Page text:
Rockaway! 2018: Narcissus
Garden by Yayoi Kusama
July 1–September 3, 2018
MoMA PS1 presents Yayoi Kusama’s (Japan, b. 1929) site-specific installation of Narcissus Garden (1966–present) as the third iteration of Rockaway!, a free public art festival presented with Rockaway Artists Alliance, Jamaica Bay-Rockaway Parks Conservancy, National Park Service, and Bloomberg Philanthropies in the Gateway National Recreation Area at Fort Tilden. Comprised of 1,500 mirrored stainless steel spheres, Narcissus Garden is on view in a former train garage that dates to the time when Fort Tilden was an active US military base. The mirrored metal surfaces reflect the industrial surroundings of the now-abandoned building, drawing attention to Fort Tilden’s history as well as the devastating damage inflicted on many buildings in the area by Hurricane Sandy in 2012.
Narcissus Garden was first presented in 1966, when Kusama staged an unofficial installation and performance at the 33rd Venice Biennale. The silver spheres, originally made from plastic, were installed on the lawn in front of the Italian Pavilion, reflecting the landscape of the exhibition grounds. Kusama herself stood among them, barefoot and dressed in a gold kimono, alongside yard signs inscribed with the words “Narcissus Garden, Kusama” and “Your Narcissism for Sale.” Throughout the opening day of the exhibition, Kusama remained in the installation, tossing the spheres in the air and offering to sell them to visitors for 1,200 lire (approximately $2) each. The action, which was viewed both as self-promotion and a critique on the commercialization of contemporary art, would later be seen as a pivotal moment in Kusama’s career as she transitioned from installation toward the radical, politically charged public performances that would be the focus of her work in the late 1960s in New York City.
The performances that followed the first presentation of Narcissus Garden became increasingly more elaborate and regularly involved multiple participants. Kusama often staged these happenings in or near New York City parks and cultural landmarks, including Body Festival (1967) in Tompkins Square Park and Washington Square Park, Love In Festival (1968) and Bust Out Happening (1969) in Central Park, and Grand Orgy to Awaken the Dead (1968) in the sculpture garden of The Museum of Modern Art. Iterations of Narcissus Garden have since been presented worldwide.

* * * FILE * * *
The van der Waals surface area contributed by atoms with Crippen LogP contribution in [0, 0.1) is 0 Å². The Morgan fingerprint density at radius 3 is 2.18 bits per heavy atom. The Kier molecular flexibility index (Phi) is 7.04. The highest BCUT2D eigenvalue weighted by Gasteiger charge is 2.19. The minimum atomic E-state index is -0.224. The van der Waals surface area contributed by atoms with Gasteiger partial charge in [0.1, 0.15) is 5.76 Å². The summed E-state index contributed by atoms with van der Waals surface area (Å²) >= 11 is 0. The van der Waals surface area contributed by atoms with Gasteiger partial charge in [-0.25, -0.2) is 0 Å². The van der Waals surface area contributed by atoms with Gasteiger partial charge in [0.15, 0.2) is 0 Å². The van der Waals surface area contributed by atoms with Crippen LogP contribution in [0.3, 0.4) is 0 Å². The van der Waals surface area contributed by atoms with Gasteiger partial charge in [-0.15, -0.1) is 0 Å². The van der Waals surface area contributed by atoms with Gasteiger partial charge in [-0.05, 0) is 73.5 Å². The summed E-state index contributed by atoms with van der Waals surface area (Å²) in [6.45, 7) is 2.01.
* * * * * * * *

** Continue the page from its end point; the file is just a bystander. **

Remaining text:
The installation of Narcissus Garden is accompanied by an exhibition in the neighboring Rockaway Artist Alliance gallery that charts the history of Rockaway! and the ongoing work of the Rockaway Artist Alliance.
Hours and Admission
Free and open to the public Friday through Sunday, 12:00–6:00 p.m., and on July 4 (Independence Day) and September 3 (Labor Day), 12:00–6:00 p.m.
Fort Tilden (169 State Road) is accessible by the Q22 and Q35 buses, the A train/shuttle to 116th St, via NYC Ferry from Wall Street/Pier 11 (from Manhattan) or Brooklyn Army Terminal (from Brooklyn), and via bicycle. Parking is available at adjacent Riis Park, or on-site by requesting a temporary permit from an RAA representative at the sTudio7 main desk.
See the exact location of Rockaway! 2018 in Google maps.
For more information, please visit: https://www.moma.org/rockaway
Rockaway! Free Public Arts Festival
The Jamaica Bay-Rockaway Parks Conservancy sponsored the Rockaway! public arts festival from June 29 to September 1, 2014 to celebrate the reopening of historic Fort Tilden and recognize the ongoing recovery of the Rockaway peninsula. The festival was a huge success attracting more than 12,000 people during its two-month run.
Organized by MoMA PS1 and the Rockaway Artists Alliance, Rockaway! featured solo projects by Patti Smith, Janet Cardiff and Adrián Villar Rojas at Fort Tilden and an international group show with the Honolulu Biennial at the Rockaway Beach Surf Club. Patti Smith's installation of five granite blocks engraved with Walt Whitman quotes will remain on permanent display at Fort Tilden.
Fort Tilden, which is owned and managed by the National Park Service, was established as a military base in 1917. It was intended to fortify the Rockaway peninsula from naval attacks during World War I and remained an active base during World War II and the Cold War. Both anti-aircraft guns and Nike Missiles were placed at Fort Tilden to protect from aerial attacks. The fort was decommissioned in 1974 and now serves as a public park.
Rockaway! was made possible through the generous support of Bloomberg Philanthropies, The Rockefeller Foundation and The Secunda Family Foundation with additional support provided by the Moore Charitable Foundation, National Grid and the New York City Department of Parks & Recreation. Special thanks to Volkswagen of America for their past and current support.